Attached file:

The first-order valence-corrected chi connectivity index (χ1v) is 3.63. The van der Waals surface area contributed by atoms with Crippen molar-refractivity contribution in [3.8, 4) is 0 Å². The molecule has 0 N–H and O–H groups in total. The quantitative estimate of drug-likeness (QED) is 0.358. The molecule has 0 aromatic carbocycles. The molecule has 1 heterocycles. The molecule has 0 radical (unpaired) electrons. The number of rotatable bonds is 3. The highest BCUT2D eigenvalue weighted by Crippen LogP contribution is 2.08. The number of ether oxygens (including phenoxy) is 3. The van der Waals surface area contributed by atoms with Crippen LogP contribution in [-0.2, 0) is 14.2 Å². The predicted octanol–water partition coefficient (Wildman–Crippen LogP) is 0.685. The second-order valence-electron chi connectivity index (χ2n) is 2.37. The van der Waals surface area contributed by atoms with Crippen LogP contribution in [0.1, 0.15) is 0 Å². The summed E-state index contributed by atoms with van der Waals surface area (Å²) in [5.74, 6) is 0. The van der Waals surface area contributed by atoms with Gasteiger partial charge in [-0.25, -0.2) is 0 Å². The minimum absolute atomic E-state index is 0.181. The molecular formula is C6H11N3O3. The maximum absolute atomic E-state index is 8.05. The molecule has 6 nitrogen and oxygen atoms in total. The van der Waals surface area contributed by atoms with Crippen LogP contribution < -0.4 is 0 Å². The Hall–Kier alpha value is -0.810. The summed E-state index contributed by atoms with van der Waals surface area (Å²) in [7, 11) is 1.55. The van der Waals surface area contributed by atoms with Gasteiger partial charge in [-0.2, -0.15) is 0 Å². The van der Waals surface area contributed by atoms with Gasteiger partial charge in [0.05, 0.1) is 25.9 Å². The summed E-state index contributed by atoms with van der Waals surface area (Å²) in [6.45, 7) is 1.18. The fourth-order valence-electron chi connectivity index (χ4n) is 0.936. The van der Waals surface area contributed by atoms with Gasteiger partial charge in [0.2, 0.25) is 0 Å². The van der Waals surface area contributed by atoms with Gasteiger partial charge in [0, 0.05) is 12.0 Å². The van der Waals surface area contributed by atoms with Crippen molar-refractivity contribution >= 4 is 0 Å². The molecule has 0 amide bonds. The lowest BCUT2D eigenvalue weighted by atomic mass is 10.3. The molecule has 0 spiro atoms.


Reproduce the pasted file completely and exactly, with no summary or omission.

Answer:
The first-order valence-corrected chi connectivity index (χ1v) is 3.63. The van der Waals surface area contributed by atoms with Crippen molar-refractivity contribution in [3.8, 4) is 0 Å². The molecule has 0 N–H and O–H groups in total. The quantitative estimate of drug-likeness (QED) is 0.358. The molecule has 0 aromatic carbocycles. The molecule has 1 heterocycles. The molecule has 0 radical (unpaired) electrons. The number of rotatable bonds is 3. The highest BCUT2D eigenvalue weighted by Crippen LogP contribution is 2.08. The number of ether oxygens (including phenoxy) is 3. The van der Waals surface area contributed by atoms with Crippen LogP contribution in [-0.2, 0) is 14.2 Å². The predicted octanol–water partition coefficient (Wildman–Crippen LogP) is 0.685. The second-order valence-electron chi connectivity index (χ2n) is 2.37. The van der Waals surface area contributed by atoms with Crippen LogP contribution in [0.1, 0.15) is 0 Å². The summed E-state index contributed by atoms with van der Waals surface area (Å²) in [5.74, 6) is 0. The van der Waals surface area contributed by atoms with Gasteiger partial charge in [-0.25, -0.2) is 0 Å². The minimum absolute atomic E-state index is 0.181. The molecular formula is C6H11N3O3. The maximum absolute atomic E-state index is 8.05. The molecule has 6 nitrogen and oxygen atoms in total. The van der Waals surface area contributed by atoms with Crippen LogP contribution < -0.4 is 0 Å². The Hall–Kier alpha value is -0.810. The summed E-state index contributed by atoms with van der Waals surface area (Å²) in [7, 11) is 1.55. The van der Waals surface area contributed by atoms with Gasteiger partial charge in [-0.2, -0.15) is 0 Å². The van der Waals surface area contributed by atoms with Gasteiger partial charge in [0.05, 0.1) is 25.9 Å². The summed E-state index contributed by atoms with van der Waals surface area (Å²) in [6.45, 7) is 1.18. The fourth-order valence-electron chi connectivity index (χ4n) is 0.936. The van der Waals surface area contributed by atoms with Gasteiger partial charge in [0.2, 0.25) is 0 Å². The van der Waals surface area contributed by atoms with Gasteiger partial charge in [0, 0.05) is 12.0 Å². The van der Waals surface area contributed by atoms with Crippen molar-refractivity contribution >= 4 is 0 Å². The molecule has 0 amide bonds. The lowest BCUT2D eigenvalue weighted by atomic mass is 10.3. The molecule has 0 spiro atoms.